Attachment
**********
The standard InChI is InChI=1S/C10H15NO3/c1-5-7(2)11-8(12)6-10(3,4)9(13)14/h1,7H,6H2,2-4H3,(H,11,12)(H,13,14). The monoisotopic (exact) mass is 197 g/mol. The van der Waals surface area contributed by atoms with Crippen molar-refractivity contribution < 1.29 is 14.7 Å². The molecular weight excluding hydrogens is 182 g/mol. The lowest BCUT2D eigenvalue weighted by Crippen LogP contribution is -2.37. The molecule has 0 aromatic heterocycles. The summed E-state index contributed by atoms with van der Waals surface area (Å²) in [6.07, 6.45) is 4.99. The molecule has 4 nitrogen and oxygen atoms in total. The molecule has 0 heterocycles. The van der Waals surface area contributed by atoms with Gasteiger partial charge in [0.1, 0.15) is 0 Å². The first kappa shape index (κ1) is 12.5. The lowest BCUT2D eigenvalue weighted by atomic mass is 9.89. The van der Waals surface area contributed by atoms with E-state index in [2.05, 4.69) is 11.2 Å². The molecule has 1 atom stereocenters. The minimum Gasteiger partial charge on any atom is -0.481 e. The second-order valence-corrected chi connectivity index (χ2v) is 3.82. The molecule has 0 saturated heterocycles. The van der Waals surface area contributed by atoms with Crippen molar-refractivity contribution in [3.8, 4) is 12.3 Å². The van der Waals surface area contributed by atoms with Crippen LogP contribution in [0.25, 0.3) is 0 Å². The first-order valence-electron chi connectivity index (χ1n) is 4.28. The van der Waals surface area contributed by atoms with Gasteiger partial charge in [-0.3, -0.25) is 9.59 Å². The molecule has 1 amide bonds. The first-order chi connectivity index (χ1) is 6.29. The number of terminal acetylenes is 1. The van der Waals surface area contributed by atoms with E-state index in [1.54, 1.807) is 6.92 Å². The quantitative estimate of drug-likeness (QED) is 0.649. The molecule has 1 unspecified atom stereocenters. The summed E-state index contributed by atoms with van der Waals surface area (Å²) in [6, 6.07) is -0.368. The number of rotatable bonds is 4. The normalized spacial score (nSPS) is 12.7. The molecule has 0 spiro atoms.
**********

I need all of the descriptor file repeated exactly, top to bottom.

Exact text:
The standard InChI is InChI=1S/C10H15NO3/c1-5-7(2)11-8(12)6-10(3,4)9(13)14/h1,7H,6H2,2-4H3,(H,11,12)(H,13,14). The monoisotopic (exact) mass is 197 g/mol. The van der Waals surface area contributed by atoms with Crippen molar-refractivity contribution < 1.29 is 14.7 Å². The molecular weight excluding hydrogens is 182 g/mol. The lowest BCUT2D eigenvalue weighted by Crippen LogP contribution is -2.37. The molecule has 0 aromatic heterocycles. The summed E-state index contributed by atoms with van der Waals surface area (Å²) in [6.07, 6.45) is 4.99. The molecule has 4 nitrogen and oxygen atoms in total. The molecule has 0 heterocycles. The van der Waals surface area contributed by atoms with Gasteiger partial charge in [0.1, 0.15) is 0 Å². The first kappa shape index (κ1) is 12.5. The lowest BCUT2D eigenvalue weighted by atomic mass is 9.89. The van der Waals surface area contributed by atoms with E-state index in [2.05, 4.69) is 11.2 Å². The molecule has 1 atom stereocenters. The minimum Gasteiger partial charge on any atom is -0.481 e. The second-order valence-corrected chi connectivity index (χ2v) is 3.82. The molecule has 0 saturated heterocycles. The van der Waals surface area contributed by atoms with Crippen molar-refractivity contribution in [3.8, 4) is 12.3 Å². The van der Waals surface area contributed by atoms with Crippen LogP contribution in [0.25, 0.3) is 0 Å². The first-order valence-electron chi connectivity index (χ1n) is 4.28. The van der Waals surface area contributed by atoms with Gasteiger partial charge in [-0.3, -0.25) is 9.59 Å². The molecule has 1 amide bonds. The first-order chi connectivity index (χ1) is 6.29. The number of terminal acetylenes is 1. The van der Waals surface area contributed by atoms with E-state index in [1.54, 1.807) is 6.92 Å². The quantitative estimate of drug-likeness (QED) is 0.649. The molecule has 1 unspecified atom stereocenters. The summed E-state index contributed by atoms with van der Waals surface area (Å²) in [6, 6.07) is -0.368. The number of rotatable bonds is 4. The normalized spacial score (nSPS) is 12.7. The molecule has 0 spiro atoms.